In most cases, we need a lot of pushing at first, for example by making a reminder, but eventually we build up enough momentum that doing what needs doing becomes a habit — not an exception.

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From Creating Reminders to Building Habits

A habit is any act we engage in automatically without thinking about it.

For example, when you brush your teeth, you don’t have to think about every single step from start to finish; once you stagger up to the sink, habit takes over (and, really, habit got you to the sink in the first place) and you find yourself putting toothpaste on your toothbrush, putting the toothbrush in your mouth (and never your ear!), spitting, rinsing, and so on without any conscious effort at all.

This is a good thing because if you’re anything like me, you’re not even capable of conscious thought when you’re brushing your teeth.

The good news is you already have a whole set of productivity habits you’ve built up over the course of your life. The bad news is, a lot of them aren’t very good habits.

That quick game Frogger to “loosen you up” before you get working, that always ends up being 6 hours of Frogger –– that’s a habit. And as you know, habits like that can be hard to break — which is one of the reasons why habits are so important in the first place.

Once you’ve replaced an unproductive habit with a more productive one, the new habit will be just as hard to break as the old one was. Getting there, though, can be a chore!

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The old saw about anything you do for 21 days becoming a habit has been pretty much discredited, but there is a kernel of truth there — anything you do long enough becomes an ingrained behavior, a habit. Some people pick up habits quickly, others over a longer time span, but eventually, the behaviors become automatic.

Building productive habits, then, is a matter of repeating a desired behavior over a long enough period of time that you start doing it without thinking.

But how do you remember to do that? And what about the things that don’t need to be habits — the one-off events, like taking your paycheck stubs to your mortgage banker or making a particular phone call?

The trick to reminding yourself often enough for something to become a habit, or just that one time that you need to do something, is to interrupt yourself in some way in a way that triggers the desired behavior.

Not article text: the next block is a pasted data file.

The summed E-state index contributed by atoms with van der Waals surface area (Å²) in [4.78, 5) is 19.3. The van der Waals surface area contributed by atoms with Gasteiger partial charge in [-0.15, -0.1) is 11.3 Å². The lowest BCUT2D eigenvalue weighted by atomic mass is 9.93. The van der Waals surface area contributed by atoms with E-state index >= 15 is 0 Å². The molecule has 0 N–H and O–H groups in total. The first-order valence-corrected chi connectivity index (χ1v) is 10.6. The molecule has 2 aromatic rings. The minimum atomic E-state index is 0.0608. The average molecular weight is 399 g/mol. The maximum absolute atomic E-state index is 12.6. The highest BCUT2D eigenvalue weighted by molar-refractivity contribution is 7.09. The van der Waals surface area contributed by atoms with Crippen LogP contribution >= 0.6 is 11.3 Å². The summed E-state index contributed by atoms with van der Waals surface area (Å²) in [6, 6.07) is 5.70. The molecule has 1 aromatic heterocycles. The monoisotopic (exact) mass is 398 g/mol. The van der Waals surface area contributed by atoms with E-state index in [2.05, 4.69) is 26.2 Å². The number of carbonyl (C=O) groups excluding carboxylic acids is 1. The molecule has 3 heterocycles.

The Wonderful Thing About Triggers — Reminders

A trigger is anything that you put “in your way” to remind you to do something. The best triggers are related in some way to the behavior you want to produce.

For instance, if you want to remember to take something to work that you wouldn’t normally take, you might place it in front of the door so you have to pick it up to get out of your house.

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But anything that catches your attention and reminds you to do something can be a trigger. An alarm clock or kitchen timer is a perfect example — when the bell rings, you know to wake up or take the quiche out of the oven. (Hopefully you remember which trigger goes with which behavior!)

If you want to instill a habit, the thing to do is to place a trigger in your path to remind you to do whatever it is you’re trying to make into a habit — and keep it there until you realize that you’ve already done the thing it’s supposed to remind you of.

For instance, a post-it saying “count your calories” placed on the refrigerator door (or maybe on your favorite sugary snack itself)  can help you remember that you’re supposed to be cutting back — until one day you realize that you don’t need to be reminded anymore.

These triggers all require a lot of forethought, though — you have to remember that you need to remember something in the first place.

For a lot of tasks, the best reminder is one that’s completely automated — you set it up and then forget about it, trusting the trigger to pop up when you need it.

How to Make a Reminder Works for You

Computers and ubiquity of mobile Internet-connected devices make it possible to set up automatic triggers for just about anything.

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Desktop software like Outlook will pop up reminders on your desktop screen, and most online services go an extra step and send reminders via email or SMS text message — just the thing to keep you on track. Sandy, for example, just does automatic reminders.

Automated reminders can help you build habits — but it can also help you remember things that are too important to be trusted even to habit. Diabetics who need to take their insulin, HIV patients whose medication must be taken at an exact time in a precise order, phone calls that have to be made exactly on time, and other crucial events require triggers even when the habit is already in place.

My advice is to set reminders for just about everything — have them sent to your mobile phone in some way (either through a built-in calendar or an online service that sends updates) so you never have to think about it — and never have to worry about forgetting.

Your weekly review is a good time to enter new reminders for the coming weeks or months. I simply don’t want to think about what I’m supposed to be doing; I want to be reminded so I can think just about actually doing it.

I tend to use my calendar for reminders, mostly, though I do like Sandy quite a bit.

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Featured photo credit: Unsplash via unsplash.com

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Reference

[1] Getting Things Done: Trusted System